Jeopardising the ability of civilisation to continue to function

This is the brilliant picture that comes with this story: After Academia. It begins with a quote from Bret Weinstein that captures much of the intent, but if you have time, read it all.

I keep being invited to talk about free speech on college campuses and every time I’m invited I make the same point: that this isn’t about free speech and this is only tangentially about college campuses. This is about a breakdown in the basic logic of civilisation, and it’s spreading. College campuses may be the first dramatic battle but of course this is going to find its way into the courts; it’s already found its way into the tech sector. It’s going to find its way to the highest level of governance if we aren’t careful, and it actually does jeopardise the ability of civilisation to continue to function.

I will only add that the academic world is mostly about preserving and passing on ancient learning and culture, which it could do so long as universities were repositories of our Christian civilisation. Now they can still teach physics, medicine and perhaps the law, but the social sciences and humanities are a dead zone for original thought and cultural depth. Here is a bit from near the start of the actual article to give you a taste.

Premchand Brian, a friend of mine from Singapore, was until recently studying for a PhD in neuroscience at the University of Edinburgh. By his own account, he joined the UoE’s Black and Minority Ethnic Liberation Group but was ejected within a couple of months for wrongthink. “I said that ‘cultural appropriation’ is an invalid concept,” he told me, “because 1) nobody can own a culture, 2) even if ‘stolen’ the original owners still have it, and 3) cultural exchange was historically important in human progress and still helps combat bigotry. I was told my ideas were ‘triggering,’ ‘offensive,’ and ‘making people of colour feel ‘unsafe,’ so I was told to retract them. I refused and got kicked out.”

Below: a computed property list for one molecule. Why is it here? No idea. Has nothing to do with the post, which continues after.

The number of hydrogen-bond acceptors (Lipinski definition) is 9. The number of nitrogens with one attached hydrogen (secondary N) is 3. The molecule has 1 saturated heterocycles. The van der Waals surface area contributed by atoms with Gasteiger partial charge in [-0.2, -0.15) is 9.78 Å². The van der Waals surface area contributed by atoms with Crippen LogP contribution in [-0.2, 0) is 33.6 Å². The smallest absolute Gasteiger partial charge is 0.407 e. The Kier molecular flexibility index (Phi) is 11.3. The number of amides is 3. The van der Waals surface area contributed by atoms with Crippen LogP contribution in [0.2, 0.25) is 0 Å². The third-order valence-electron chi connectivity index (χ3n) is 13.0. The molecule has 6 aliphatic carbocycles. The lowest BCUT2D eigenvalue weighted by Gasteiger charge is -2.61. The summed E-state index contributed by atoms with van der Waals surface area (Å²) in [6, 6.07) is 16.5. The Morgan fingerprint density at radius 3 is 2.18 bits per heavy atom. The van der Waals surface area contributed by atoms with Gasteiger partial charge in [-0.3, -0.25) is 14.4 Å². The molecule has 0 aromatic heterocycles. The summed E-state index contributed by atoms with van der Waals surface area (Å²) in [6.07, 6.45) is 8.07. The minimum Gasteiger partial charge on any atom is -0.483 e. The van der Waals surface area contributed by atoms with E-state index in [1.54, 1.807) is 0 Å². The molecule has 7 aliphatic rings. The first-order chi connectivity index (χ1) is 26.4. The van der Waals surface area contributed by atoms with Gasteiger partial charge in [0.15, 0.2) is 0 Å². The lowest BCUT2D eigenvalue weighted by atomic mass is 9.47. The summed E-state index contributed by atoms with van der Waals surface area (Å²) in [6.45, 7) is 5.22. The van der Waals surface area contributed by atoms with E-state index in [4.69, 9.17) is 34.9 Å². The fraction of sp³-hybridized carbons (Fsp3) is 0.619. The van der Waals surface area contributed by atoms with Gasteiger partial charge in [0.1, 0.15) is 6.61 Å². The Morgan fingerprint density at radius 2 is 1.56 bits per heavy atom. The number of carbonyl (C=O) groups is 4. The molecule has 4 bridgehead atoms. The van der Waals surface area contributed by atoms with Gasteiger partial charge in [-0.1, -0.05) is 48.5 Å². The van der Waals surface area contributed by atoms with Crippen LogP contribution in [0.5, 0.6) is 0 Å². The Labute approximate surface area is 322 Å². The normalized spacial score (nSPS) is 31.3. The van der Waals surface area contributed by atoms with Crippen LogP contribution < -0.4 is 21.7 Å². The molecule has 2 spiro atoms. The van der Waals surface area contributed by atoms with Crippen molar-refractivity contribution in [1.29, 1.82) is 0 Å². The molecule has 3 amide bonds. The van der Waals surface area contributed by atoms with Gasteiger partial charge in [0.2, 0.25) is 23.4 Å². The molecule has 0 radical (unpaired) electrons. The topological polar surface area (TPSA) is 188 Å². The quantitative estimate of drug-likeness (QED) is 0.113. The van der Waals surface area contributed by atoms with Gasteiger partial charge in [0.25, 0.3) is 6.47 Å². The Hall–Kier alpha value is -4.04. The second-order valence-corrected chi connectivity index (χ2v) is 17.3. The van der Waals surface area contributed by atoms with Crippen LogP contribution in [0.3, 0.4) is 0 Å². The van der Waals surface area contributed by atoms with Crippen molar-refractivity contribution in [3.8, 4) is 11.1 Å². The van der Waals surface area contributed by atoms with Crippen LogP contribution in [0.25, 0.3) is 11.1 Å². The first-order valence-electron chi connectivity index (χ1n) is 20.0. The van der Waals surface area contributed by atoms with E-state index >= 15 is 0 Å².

It really is gruesome.

Europeans have a culture of their own and you are fortunate indeed if you are part of that culture

Picked up myself randomly: You’ve Got to be Carefully Taught, that is, mis-taught. Here are the two paras out of four that make the point:

The ebb and flow of the internet brought to me the woebegone maunderings of a (presumably) white and (arguably) somewhat credentialed Millennial, who in her search for meaning and purpose in her life wound up involved in those anti-pipeline protests near the Sioux reservation. The ukase of her lament seemed to be that she had no native culture, not in comparison with those charming and dignified tribal elders. She appeared to view them as benign, terribly exotic, definitely ‘other’ – pretty much the same lens with which the old National Geographic viewed and photographed those interesting aboriginal peoples in far distant foreign lands all these decades ago.

And it was terribly sad to read, because the poor child does in fact, have a culture of her own – just that she has been deprived of it; deprived by intent or by cultivated sloth on the part of those who should have taught it to her; the unimaginably rich canon knowledge of western culture – our history, art, literature, music, technology, folkways. Homer and Cervantes, Shakespeare, da Vinci, Bach, Beethoven, Wagner and Rossini, Dickens and Twain, Michelangelo and Machiavelli, Brunel and Bruneschelli, the Brothers Grimm, the Brothers Wright, Don Juan of Austria and Ulysses S. Grant, the Duke of Wellington and whoever it was invented the toilet flush valve and the first working sewing machine. Likely all this and more were never taught to her, or what is worse – badly taught and as examples of western racism or whatever. To live without a sense of history is to be adrift in a kind of cultural sensory-deprivation tank, as exhibited by that child.

If you have never read a play by Shakespeare or heard a Mozart opera and yet you live in a Western country, you are as culturally deprived as it is possible to be.